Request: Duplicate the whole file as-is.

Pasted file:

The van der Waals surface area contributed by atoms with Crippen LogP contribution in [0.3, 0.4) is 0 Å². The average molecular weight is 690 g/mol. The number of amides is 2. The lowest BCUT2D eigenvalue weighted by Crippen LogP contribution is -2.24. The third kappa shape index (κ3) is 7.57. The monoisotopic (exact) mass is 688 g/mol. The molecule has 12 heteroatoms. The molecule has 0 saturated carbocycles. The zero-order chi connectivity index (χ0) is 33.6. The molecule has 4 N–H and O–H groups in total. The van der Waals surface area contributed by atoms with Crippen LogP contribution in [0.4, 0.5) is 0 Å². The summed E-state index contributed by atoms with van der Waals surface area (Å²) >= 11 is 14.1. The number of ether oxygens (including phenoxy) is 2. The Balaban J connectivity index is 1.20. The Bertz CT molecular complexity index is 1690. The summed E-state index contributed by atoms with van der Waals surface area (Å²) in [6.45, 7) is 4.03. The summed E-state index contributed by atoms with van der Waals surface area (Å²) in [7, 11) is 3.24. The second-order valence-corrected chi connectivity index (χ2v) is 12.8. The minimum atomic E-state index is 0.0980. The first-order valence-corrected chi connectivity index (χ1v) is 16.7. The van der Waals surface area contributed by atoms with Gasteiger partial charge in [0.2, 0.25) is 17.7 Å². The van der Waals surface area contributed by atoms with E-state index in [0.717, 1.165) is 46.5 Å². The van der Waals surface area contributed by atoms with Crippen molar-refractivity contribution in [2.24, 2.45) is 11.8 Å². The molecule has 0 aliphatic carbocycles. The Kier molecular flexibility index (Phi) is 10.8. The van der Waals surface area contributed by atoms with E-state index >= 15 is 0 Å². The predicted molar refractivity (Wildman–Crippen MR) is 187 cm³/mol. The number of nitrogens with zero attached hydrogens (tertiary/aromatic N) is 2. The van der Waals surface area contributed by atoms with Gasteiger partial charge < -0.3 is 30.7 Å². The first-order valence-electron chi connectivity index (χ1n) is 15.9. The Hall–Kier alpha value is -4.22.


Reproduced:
The van der Waals surface area contributed by atoms with Crippen LogP contribution in [0.3, 0.4) is 0 Å². The average molecular weight is 690 g/mol. The number of amides is 2. The lowest BCUT2D eigenvalue weighted by Crippen LogP contribution is -2.24. The third kappa shape index (κ3) is 7.57. The monoisotopic (exact) mass is 688 g/mol. The molecule has 12 heteroatoms. The molecule has 0 saturated carbocycles. The zero-order chi connectivity index (χ0) is 33.6. The molecule has 4 N–H and O–H groups in total. The van der Waals surface area contributed by atoms with Crippen LogP contribution in [0.4, 0.5) is 0 Å². The summed E-state index contributed by atoms with van der Waals surface area (Å²) >= 11 is 14.1. The number of ether oxygens (including phenoxy) is 2. The Balaban J connectivity index is 1.20. The Bertz CT molecular complexity index is 1690. The summed E-state index contributed by atoms with van der Waals surface area (Å²) in [6.45, 7) is 4.03. The summed E-state index contributed by atoms with van der Waals surface area (Å²) in [7, 11) is 3.24. The second-order valence-corrected chi connectivity index (χ2v) is 12.8. The minimum atomic E-state index is 0.0980. The first-order valence-corrected chi connectivity index (χ1v) is 16.7. The van der Waals surface area contributed by atoms with Gasteiger partial charge in [0.2, 0.25) is 17.7 Å². The van der Waals surface area contributed by atoms with E-state index in [0.717, 1.165) is 46.5 Å². The van der Waals surface area contributed by atoms with Crippen molar-refractivity contribution in [2.24, 2.45) is 11.8 Å². The molecule has 0 aliphatic carbocycles. The Kier molecular flexibility index (Phi) is 10.8. The van der Waals surface area contributed by atoms with E-state index >= 15 is 0 Å². The predicted molar refractivity (Wildman–Crippen MR) is 187 cm³/mol. The number of nitrogens with zero attached hydrogens (tertiary/aromatic N) is 2. The van der Waals surface area contributed by atoms with Gasteiger partial charge < -0.3 is 30.7 Å². The first-order valence-electron chi connectivity index (χ1n) is 15.9. The Hall–Kier alpha value is -4.22.